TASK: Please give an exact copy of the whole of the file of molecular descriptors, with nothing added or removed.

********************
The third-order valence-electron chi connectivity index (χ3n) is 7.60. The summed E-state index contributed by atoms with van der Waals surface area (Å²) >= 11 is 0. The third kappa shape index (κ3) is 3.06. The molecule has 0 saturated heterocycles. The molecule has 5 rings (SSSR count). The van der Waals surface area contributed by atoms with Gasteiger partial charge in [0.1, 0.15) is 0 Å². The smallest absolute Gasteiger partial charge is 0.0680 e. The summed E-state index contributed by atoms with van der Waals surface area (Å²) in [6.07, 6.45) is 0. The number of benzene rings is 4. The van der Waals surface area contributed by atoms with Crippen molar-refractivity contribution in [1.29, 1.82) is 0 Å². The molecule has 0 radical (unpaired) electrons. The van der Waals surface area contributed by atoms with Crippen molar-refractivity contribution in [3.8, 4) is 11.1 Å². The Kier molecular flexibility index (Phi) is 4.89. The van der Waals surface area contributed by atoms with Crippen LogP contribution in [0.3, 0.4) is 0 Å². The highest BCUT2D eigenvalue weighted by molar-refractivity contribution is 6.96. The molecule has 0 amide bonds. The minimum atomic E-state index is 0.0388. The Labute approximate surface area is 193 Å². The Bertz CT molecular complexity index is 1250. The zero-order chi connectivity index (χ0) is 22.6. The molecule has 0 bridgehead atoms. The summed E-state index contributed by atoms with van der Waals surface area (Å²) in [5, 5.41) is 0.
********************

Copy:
The third-order valence-electron chi connectivity index (χ3n) is 7.60. The summed E-state index contributed by atoms with van der Waals surface area (Å²) >= 11 is 0. The third kappa shape index (κ3) is 3.06. The molecule has 0 saturated heterocycles. The molecule has 5 rings (SSSR count). The van der Waals surface area contributed by atoms with Gasteiger partial charge in [0.1, 0.15) is 0 Å². The smallest absolute Gasteiger partial charge is 0.0680 e. The summed E-state index contributed by atoms with van der Waals surface area (Å²) in [6.07, 6.45) is 0. The number of benzene rings is 4. The van der Waals surface area contributed by atoms with Crippen molar-refractivity contribution in [1.29, 1.82) is 0 Å². The molecule has 0 radical (unpaired) electrons. The van der Waals surface area contributed by atoms with Crippen molar-refractivity contribution in [3.8, 4) is 11.1 Å². The Kier molecular flexibility index (Phi) is 4.89. The van der Waals surface area contributed by atoms with Crippen LogP contribution in [0.3, 0.4) is 0 Å². The highest BCUT2D eigenvalue weighted by molar-refractivity contribution is 6.96. The molecule has 0 amide bonds. The minimum atomic E-state index is 0.0388. The Labute approximate surface area is 193 Å². The Bertz CT molecular complexity index is 1250. The zero-order chi connectivity index (χ0) is 22.6. The molecule has 0 bridgehead atoms. The summed E-state index contributed by atoms with van der Waals surface area (Å²) in [5, 5.41) is 0.